I've never met Brassier; he doesn't have me in his cross-hairs when he voices his disdain for "re-enchantment." It is not, as they say, personal -- and indeed, much of Brassier's thinking is about the most impersonal thinking I can imagine. I do correspond with a number of people who have met him, some who see eye-to-eye with him and some who are like me strongly resistant to at least aspects of his thought. All tell me that, beside his rigor of mind, he is also an affable and approachable figure, frank but respectful and able to have a powerfully engaging conversation about disagreements. This is one of the most telling of marks for me of philosophy per se. There is a distinction between making a shibboleth out of "respecting differences," and on the other hand being able to talk to people you recognize to have reasons to maintain things you don't yourself maintain, even things you think are distressingly wrong.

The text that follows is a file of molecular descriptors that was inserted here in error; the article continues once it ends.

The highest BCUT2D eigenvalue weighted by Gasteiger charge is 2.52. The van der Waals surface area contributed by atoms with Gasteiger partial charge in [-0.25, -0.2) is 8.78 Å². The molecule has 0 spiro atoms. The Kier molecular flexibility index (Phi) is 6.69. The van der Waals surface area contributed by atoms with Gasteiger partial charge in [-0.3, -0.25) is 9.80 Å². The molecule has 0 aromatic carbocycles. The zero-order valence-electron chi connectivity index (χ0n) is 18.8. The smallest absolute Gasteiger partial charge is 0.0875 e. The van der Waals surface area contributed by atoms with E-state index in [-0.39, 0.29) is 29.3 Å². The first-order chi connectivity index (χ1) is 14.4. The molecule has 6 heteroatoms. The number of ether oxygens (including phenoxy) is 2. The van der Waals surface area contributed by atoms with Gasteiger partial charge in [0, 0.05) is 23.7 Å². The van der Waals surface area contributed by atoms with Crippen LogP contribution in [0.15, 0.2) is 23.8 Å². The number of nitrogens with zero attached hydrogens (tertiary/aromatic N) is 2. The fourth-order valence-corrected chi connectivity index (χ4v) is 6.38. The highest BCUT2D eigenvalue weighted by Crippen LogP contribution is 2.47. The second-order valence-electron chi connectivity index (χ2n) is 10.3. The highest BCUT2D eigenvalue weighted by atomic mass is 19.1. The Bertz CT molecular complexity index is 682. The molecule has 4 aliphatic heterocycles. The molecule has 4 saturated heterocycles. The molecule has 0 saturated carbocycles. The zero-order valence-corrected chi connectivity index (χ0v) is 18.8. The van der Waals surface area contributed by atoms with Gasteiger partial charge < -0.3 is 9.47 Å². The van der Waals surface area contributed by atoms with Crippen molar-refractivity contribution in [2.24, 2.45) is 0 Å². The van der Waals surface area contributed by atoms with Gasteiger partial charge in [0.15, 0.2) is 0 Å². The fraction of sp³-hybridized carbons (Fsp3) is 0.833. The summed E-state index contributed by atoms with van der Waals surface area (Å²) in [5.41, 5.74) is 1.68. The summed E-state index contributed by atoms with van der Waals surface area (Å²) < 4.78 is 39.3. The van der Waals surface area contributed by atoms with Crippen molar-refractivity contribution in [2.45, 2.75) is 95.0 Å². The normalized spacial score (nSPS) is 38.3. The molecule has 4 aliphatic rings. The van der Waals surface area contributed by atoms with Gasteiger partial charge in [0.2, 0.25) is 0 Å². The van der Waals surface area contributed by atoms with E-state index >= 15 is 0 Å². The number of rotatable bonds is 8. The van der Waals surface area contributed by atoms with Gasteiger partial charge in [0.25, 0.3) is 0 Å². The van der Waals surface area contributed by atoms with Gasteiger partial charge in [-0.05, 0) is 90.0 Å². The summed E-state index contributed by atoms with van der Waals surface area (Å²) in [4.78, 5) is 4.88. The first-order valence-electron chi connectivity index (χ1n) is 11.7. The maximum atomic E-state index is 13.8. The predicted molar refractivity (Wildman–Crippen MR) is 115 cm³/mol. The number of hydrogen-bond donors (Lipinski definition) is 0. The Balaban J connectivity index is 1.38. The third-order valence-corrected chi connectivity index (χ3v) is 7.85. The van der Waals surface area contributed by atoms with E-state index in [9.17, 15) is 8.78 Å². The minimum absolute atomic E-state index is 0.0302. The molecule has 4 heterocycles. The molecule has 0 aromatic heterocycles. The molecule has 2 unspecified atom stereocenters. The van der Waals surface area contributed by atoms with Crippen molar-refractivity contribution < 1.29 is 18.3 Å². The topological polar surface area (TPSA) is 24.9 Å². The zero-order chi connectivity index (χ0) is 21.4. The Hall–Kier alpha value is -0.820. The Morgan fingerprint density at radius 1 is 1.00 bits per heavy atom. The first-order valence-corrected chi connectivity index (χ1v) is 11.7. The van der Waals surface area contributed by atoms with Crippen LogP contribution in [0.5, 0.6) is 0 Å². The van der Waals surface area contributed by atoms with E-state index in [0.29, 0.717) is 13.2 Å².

I mention this here because there is not a trace of snideness or disdain in any of Brassier's responses to Niemoczynski, nor of implied rebuff in Niemoczynski's questions. The interview is brief, but reading carefully, one can see the tracings of tangential connections between their two projects. A shared interest in Bergson (albeit for very different reasons, I suspect -- Niemoczynski is I would guess sympathetic to some version of Bergson's vitalism, and Brassier in the interview is overtly critical of it); likewise, perhaps, in Plato, and again in naturalism itself -- doubtless a contested term. The interview whetted my appetite for Brassier's further work, for although I doubt he will be moving in a direction I will find altogether appealing, he's sure to formulate powerful and telling arguments. The way Niemoczynski posed the inquiries also makes me think again that there are always secret connections that can be brought to light between very disparate and apparently antagonistic projects.